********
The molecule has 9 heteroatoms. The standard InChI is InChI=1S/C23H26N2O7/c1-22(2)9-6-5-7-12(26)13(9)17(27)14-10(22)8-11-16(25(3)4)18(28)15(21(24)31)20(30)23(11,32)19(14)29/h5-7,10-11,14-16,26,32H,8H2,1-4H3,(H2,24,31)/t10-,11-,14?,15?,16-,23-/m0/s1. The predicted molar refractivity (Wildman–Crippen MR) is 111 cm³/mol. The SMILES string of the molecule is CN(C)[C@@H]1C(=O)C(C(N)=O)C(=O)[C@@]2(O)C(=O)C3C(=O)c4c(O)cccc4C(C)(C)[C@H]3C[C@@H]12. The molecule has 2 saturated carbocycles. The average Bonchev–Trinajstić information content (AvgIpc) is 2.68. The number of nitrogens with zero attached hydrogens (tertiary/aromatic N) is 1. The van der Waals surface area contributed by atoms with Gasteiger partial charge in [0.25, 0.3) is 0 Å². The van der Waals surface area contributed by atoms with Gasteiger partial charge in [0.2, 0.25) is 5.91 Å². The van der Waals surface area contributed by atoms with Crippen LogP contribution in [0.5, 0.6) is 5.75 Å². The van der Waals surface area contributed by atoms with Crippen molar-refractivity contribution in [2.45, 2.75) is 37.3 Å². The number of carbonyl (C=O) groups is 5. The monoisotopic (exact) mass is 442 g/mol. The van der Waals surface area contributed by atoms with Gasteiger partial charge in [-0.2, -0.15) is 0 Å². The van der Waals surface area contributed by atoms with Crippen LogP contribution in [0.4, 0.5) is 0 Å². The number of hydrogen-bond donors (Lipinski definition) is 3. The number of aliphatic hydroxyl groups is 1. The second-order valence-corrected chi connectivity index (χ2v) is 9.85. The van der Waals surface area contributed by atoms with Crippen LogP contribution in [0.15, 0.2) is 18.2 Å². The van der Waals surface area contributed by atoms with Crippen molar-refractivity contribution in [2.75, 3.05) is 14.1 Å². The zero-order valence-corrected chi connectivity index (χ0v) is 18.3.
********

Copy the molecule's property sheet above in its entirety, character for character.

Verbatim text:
The molecule has 9 heteroatoms. The standard InChI is InChI=1S/C23H26N2O7/c1-22(2)9-6-5-7-12(26)13(9)17(27)14-10(22)8-11-16(25(3)4)18(28)15(21(24)31)20(30)23(11,32)19(14)29/h5-7,10-11,14-16,26,32H,8H2,1-4H3,(H2,24,31)/t10-,11-,14?,15?,16-,23-/m0/s1. The predicted molar refractivity (Wildman–Crippen MR) is 111 cm³/mol. The SMILES string of the molecule is CN(C)[C@@H]1C(=O)C(C(N)=O)C(=O)[C@@]2(O)C(=O)C3C(=O)c4c(O)cccc4C(C)(C)[C@H]3C[C@@H]12. The molecule has 2 saturated carbocycles. The average Bonchev–Trinajstić information content (AvgIpc) is 2.68. The number of nitrogens with zero attached hydrogens (tertiary/aromatic N) is 1. The van der Waals surface area contributed by atoms with Gasteiger partial charge in [0.25, 0.3) is 0 Å². The van der Waals surface area contributed by atoms with Gasteiger partial charge in [0.2, 0.25) is 5.91 Å². The van der Waals surface area contributed by atoms with Crippen LogP contribution in [0.5, 0.6) is 5.75 Å². The van der Waals surface area contributed by atoms with Crippen molar-refractivity contribution in [2.45, 2.75) is 37.3 Å². The number of carbonyl (C=O) groups is 5. The monoisotopic (exact) mass is 442 g/mol. The van der Waals surface area contributed by atoms with Gasteiger partial charge in [-0.2, -0.15) is 0 Å². The van der Waals surface area contributed by atoms with Crippen LogP contribution in [0.4, 0.5) is 0 Å². The number of hydrogen-bond donors (Lipinski definition) is 3. The number of aliphatic hydroxyl groups is 1. The second-order valence-corrected chi connectivity index (χ2v) is 9.85. The van der Waals surface area contributed by atoms with Crippen LogP contribution in [0.15, 0.2) is 18.2 Å². The van der Waals surface area contributed by atoms with Crippen molar-refractivity contribution in [2.75, 3.05) is 14.1 Å². The zero-order valence-corrected chi connectivity index (χ0v) is 18.3.